World leaders, scientists, activists and more are all set to convene for talks at the United Nations climate conference in Dubai, United Arab Emirates. After a year of extreme weather around the world, including the hottest 12 months ever recorded, COP28 comes at a critical juncture for international climate action. Here’s what you need to know about it.
What is COP28 and when is it happening?
COP28 is taking place in Dubai, United Arab Emirates (UAE), from 30 November to 12 December. It is the 28th Conference of Parties (COP) to be held as part of an international treaty called the UN Framework Convention on Climate Change (UNFCCC), which was established at the Earth Summit in Brazil in 1992. Its aim is to tackle the negative impacts human activity has on the environment, especially greenhouse gas emissions.
As part of the UNFCCC, all signatories – which currently include the 193 UN member states – gather every year at a COP to discuss efforts to combat and adapt to climate change.
Since the inaugural COP in 1995, crucial climate commitments have been agreed at these summits. This includes the landmark Paris Agreement from COP21 in 2015, the legally binding international treaty that sets out to keep global warming to 1.5°C above pre-industrial levels.
Why is COP28 being held in Dubai?
Each of the UN’s five regional groups takes it in turns to host COP – this year the job fell to the Asia-Pacific Group.
In January, the UNFCCC Secretariat declared Asia-Pacific Group’s decision for the UAE to be the host, with Sultan Al Jaber, its minister of industry and advanced technology, at the helm as the conference’s president. Six months later, the UAE announced that COP28 will take place at Dubai’s Expo City.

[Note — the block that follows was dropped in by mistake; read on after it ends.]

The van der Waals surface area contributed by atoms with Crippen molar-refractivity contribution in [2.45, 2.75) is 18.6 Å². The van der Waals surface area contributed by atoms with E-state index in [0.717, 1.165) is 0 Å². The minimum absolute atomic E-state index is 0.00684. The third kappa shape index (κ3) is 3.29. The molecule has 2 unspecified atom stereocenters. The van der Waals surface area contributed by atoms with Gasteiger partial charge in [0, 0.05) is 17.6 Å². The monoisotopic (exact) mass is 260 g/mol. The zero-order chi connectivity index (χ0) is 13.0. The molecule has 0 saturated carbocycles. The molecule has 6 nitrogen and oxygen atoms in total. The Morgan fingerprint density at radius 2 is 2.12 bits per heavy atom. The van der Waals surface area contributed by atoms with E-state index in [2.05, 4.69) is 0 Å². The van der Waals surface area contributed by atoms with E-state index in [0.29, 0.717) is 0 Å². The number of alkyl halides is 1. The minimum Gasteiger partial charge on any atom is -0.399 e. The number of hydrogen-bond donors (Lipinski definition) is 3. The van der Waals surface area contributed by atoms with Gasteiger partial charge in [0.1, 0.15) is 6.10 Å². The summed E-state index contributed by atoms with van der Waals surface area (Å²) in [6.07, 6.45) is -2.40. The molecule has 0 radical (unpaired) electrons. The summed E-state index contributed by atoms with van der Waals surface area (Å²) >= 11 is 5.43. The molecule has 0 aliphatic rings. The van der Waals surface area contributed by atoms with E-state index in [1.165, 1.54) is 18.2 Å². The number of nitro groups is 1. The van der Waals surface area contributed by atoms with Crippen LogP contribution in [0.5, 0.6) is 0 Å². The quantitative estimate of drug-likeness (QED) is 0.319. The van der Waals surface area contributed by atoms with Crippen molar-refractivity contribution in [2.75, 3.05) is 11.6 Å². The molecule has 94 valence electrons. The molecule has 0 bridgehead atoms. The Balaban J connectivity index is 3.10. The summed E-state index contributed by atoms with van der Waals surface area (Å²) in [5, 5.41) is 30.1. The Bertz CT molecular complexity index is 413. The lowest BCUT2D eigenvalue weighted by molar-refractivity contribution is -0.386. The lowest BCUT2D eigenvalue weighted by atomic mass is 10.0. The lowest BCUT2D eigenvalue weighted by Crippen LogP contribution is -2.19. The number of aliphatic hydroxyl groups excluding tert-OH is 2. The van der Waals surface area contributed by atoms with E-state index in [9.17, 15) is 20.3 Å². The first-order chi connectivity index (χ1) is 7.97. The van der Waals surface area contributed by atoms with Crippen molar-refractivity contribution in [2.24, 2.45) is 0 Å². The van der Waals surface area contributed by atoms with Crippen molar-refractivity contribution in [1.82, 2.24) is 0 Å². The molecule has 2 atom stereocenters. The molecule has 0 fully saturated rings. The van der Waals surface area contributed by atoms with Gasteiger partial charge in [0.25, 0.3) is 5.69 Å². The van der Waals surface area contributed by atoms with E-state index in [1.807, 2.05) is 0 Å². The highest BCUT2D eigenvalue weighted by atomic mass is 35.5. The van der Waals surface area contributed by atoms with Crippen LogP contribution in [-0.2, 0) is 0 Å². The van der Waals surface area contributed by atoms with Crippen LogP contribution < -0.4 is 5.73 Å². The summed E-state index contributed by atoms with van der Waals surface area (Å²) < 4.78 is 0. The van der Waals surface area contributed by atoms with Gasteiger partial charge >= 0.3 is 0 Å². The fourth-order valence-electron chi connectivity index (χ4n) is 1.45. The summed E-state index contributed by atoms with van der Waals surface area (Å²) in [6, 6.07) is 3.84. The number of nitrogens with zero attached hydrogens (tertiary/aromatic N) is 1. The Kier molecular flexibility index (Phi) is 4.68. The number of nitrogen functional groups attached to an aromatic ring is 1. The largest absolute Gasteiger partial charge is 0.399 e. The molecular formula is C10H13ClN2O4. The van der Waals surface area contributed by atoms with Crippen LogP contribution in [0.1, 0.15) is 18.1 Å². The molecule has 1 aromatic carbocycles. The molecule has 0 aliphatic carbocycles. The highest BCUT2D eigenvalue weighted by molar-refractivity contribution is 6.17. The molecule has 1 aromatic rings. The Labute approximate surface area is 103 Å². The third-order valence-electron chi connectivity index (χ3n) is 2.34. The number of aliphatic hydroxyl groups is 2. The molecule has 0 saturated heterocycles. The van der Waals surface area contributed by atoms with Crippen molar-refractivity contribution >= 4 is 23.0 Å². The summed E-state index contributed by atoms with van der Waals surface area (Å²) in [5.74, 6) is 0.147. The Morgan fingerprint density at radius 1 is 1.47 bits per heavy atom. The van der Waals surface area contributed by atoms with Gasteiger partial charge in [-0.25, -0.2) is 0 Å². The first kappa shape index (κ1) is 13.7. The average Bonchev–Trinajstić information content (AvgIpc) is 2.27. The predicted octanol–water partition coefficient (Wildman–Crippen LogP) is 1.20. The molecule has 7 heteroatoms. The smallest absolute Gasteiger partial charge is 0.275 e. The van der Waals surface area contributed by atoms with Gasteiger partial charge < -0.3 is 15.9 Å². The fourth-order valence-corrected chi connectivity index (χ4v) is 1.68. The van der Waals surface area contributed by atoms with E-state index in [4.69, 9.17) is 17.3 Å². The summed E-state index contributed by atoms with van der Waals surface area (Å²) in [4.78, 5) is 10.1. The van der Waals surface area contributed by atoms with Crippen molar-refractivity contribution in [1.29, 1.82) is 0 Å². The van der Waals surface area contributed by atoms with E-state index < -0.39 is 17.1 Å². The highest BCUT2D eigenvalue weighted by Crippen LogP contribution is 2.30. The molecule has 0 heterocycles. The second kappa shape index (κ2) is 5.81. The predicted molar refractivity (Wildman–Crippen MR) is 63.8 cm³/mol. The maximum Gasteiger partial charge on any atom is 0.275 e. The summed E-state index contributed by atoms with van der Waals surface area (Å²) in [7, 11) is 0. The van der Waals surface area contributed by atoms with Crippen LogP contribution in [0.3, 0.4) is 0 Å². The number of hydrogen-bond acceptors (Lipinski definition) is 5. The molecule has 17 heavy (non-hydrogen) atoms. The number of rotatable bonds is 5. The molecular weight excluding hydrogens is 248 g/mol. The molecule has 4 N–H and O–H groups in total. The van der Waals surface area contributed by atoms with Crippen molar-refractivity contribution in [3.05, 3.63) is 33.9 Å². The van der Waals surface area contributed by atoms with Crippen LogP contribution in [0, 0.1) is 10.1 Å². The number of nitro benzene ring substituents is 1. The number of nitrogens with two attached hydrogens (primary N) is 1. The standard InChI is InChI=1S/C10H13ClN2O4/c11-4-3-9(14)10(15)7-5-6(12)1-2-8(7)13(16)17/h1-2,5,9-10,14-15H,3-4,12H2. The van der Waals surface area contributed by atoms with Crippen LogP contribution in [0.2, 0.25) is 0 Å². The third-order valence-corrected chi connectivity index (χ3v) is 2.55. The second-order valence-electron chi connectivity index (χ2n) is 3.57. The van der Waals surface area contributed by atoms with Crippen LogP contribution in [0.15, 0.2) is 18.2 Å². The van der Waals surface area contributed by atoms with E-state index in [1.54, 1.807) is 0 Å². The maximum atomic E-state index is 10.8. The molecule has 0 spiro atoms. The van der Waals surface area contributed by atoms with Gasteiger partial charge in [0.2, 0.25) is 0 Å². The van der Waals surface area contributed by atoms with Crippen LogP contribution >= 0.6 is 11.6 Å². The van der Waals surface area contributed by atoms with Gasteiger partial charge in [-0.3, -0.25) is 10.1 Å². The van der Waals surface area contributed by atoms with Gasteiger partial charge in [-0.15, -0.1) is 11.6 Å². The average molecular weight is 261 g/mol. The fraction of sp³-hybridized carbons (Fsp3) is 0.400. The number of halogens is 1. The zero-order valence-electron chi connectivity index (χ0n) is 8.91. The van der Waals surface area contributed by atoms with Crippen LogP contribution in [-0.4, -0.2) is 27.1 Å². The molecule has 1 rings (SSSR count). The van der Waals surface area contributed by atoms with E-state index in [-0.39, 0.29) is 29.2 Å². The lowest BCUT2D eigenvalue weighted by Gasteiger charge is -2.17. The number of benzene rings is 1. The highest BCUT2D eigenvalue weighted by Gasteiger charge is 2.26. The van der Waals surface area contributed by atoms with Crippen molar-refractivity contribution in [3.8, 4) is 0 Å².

Why are people worried about fossil fuel influence at COP28?
The UAE is one of the largest oil producers in the world and Al Jaber is also the CEO of the UAE’s Abu Dhabi National Oil Company.
It comes as no surprise, then, that the presidency has been met with intense concerns from climate campaigners over how the presidency may affect negotiations.
“Appointing the head of an oil company to the presidency was particularly alarming,” says Tom Evans at climate think tank E3G. “Are they going to be a fair and neutral presidency or are they going to draw a line somewhere if they see parties pushing on a fossil fuel outcome that would make them feel uncomfortable?”
But it is also essential to acknowledge the fossil industry in these negotiations, he says. “The [UAE] have been clear that their view of climate action involves bringing on board the private sector.”
In response to critics, Al Jaber has maintained that he is uniquely poised to galvanise the oil and gas industry into climate action.
Who will be at COP28?
More than 70,000 delegates are expected to attend, including hundreds of world leaders and senior government officials – making it one of the biggest multilateral events of the year.
So far, UK prime minister Rishi Sunak and Brazil’s president, Luiz Inácio Lula da Silva, have said they will be there, as well as King Charles III and Pope Francis. However, some key climate players, such as China, India and the US, are still yet to confirm who will be attending.
Business leaders, climate scientists, activists, non-governmental and civil society organisations, Indigenous peoples and the media will be among the tens of thousands of other attendees.
“NGOs have a huge amount of specialised and highly technical expertise that governments rely on,” says Teresa Anderson at international NGO ActionAid. “A lot of developing countries have really small delegations, so they can’t be present across all issues that could affect them, and we help with that.”
What will be discussed at COP28?
Top of the agenda will be a “global stocktake”. As part of the Paris Agreement, a comprehensive assessment of all climate action to date is to be conducted every five years. The first of these stocktakes will conclude during COP28 and guide governments in their negotiations. It will also inform each country’s next round of climate goals, or nationally determined contributions, which they are due to submit in 2025.
Preliminary findings from the global stocktake, released in September, unsurprisingly warned that much stronger actions need to be taken in the next five years to avert breaching 1.5°C of warming.
Other big-ticket agenda items at COP28 will be firming up how a so-called loss and damage fund, for the countries most affected by climate change, will be financed and managed, and the phasing down of fossil fuels.